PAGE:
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Tuesday, January 18, 2022

U.S. second in Spruce Meadows Nations Cup won by Canada

CALGARY, AB, Canada--The U.S. Jumping Team finished second in the Nations Cup during the 2021 Spruce Meadows ‘Masters’ Tournament CSIO5* on Sept. 11, 2021, in Calgary, Alberta, Canada.

Bliss Heers Ashkey HeuhofBliss Heers on Antidote de Mars (Photo by  Ashkey Heuhof)Led by Chef d’Equipe Robert Ridland, the team consisted of Natalie Dean, Alex Granato, Bliss Heers and McLain Ward.

The Canadian Show Jumping Team won the $600,000 Nations’ Cup for the third time in the event’s history.

Erynn Ballard, Tiffany Foster, Eric Lamaze,and Amy Millar led Canada to the win over four other teams.

With travel restrictions due to the COVID-19 global pandemic compounded by the rescheduled Tokyo Olympics and European Championships taking place weeks before this year’s Spruce Meadows ‘Masters’ tournament, the starting field was diminished in numbers but not in thrilling sport.

Canada, Ireland, Mexico, and the United States were all invited to put forward a second team with only Canada taking advantage of the opportunity.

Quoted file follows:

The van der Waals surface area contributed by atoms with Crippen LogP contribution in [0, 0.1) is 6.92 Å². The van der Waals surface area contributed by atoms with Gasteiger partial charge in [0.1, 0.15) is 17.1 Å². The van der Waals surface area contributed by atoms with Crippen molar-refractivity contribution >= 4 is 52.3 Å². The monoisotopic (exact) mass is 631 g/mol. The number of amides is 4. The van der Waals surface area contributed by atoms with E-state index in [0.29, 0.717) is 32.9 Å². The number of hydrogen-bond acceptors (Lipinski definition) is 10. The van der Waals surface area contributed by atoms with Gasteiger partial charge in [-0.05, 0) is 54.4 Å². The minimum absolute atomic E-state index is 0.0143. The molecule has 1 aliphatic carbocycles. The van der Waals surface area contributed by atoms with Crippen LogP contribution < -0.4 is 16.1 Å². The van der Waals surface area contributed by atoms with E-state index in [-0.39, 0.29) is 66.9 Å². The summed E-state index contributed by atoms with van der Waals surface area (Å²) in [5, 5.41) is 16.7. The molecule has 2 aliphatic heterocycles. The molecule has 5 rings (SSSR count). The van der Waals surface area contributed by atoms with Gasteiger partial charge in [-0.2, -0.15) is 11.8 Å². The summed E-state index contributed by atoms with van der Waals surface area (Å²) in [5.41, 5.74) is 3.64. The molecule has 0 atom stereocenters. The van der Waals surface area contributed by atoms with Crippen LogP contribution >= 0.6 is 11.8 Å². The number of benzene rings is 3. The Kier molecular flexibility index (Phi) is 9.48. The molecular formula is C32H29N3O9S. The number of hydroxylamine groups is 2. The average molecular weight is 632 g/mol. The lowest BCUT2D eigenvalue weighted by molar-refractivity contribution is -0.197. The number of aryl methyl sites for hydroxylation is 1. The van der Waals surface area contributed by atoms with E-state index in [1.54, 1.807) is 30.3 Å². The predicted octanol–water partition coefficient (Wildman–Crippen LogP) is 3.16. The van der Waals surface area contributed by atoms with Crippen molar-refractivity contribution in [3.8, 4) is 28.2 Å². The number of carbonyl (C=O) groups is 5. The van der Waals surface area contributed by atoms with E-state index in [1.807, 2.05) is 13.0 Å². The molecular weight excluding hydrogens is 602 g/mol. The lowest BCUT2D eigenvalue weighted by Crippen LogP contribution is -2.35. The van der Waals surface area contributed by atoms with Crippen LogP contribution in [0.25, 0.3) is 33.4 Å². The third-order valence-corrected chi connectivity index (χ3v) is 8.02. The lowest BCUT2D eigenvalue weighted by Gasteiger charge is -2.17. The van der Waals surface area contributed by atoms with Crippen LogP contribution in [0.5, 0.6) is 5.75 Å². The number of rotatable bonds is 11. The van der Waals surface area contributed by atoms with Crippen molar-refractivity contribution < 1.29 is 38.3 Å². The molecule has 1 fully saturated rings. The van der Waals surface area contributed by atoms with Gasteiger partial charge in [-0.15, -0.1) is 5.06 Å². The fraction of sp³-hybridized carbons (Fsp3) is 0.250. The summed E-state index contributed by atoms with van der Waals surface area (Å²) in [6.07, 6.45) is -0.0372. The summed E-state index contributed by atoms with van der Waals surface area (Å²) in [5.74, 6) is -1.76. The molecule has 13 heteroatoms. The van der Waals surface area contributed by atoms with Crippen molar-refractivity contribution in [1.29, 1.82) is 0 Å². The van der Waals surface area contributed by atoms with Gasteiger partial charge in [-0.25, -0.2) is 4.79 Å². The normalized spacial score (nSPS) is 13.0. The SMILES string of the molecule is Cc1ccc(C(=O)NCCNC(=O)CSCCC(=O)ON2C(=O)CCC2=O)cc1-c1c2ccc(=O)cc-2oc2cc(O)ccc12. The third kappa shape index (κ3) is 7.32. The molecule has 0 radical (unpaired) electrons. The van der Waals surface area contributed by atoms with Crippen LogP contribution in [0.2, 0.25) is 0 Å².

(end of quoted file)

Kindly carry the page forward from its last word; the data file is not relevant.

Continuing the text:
However, it was Canada’s top team that won with a two-round total of eight faults over the United States with 15 faults.

The Canada 2 team placed a close third with 16 faults while Mexico was fourth with 32 faults. Ireland rounded out the top five with 44 faults.


THE BEST performance of the day  for the U.S. was from Bliss Heers of Las Vegas, Nev., on Antidote de Mars.

In round one, Heers posted the only clear round of the day for the U.S. team and followed up with just one time fault in round two over the challenging track set by two-time Olympic course designer Leopoldo Palacios of Venezuela.

"My horse was on fire, as always,” said Heers, who was making her third Senior Nations Cup appearance. “He’s just a machine, and I can always trust him. It was an amazing feeling to be back on a team and be able to deliver a good performance.

“To be on a Nations Cup team is an amazing opportunity,” she said. “To be here at Spruce Meadows in particular, jumping one of the biggest classes in the world, that’s another honor on its own. To come out second in the Nations Cup was incredible, and to support my team and jump clear, the feeling is unbelievable. I have to say thank you to Robert for giving me the opportunity to jump at such a venue. They did a fantastic job here as always.”

“I can’t say enough about her,” said Ridland. “Her two rounds were very consistent and exactly what we needed.”

The pathfinders on the team was Alex Granato of Wellington, Fla., on Carlchen W, a 13-year-old Mecklenberg gelding, but refusals led to elimination in round one and retirement in round two.

Ridland described Granato and Carlchen W, members of the 2019 Pan American Games silver medal-winning team, as a “wonderful horse/rider partnership.”

But there had been issues with Carlchen W losing shoes throughout the week, including in the Nations Cup.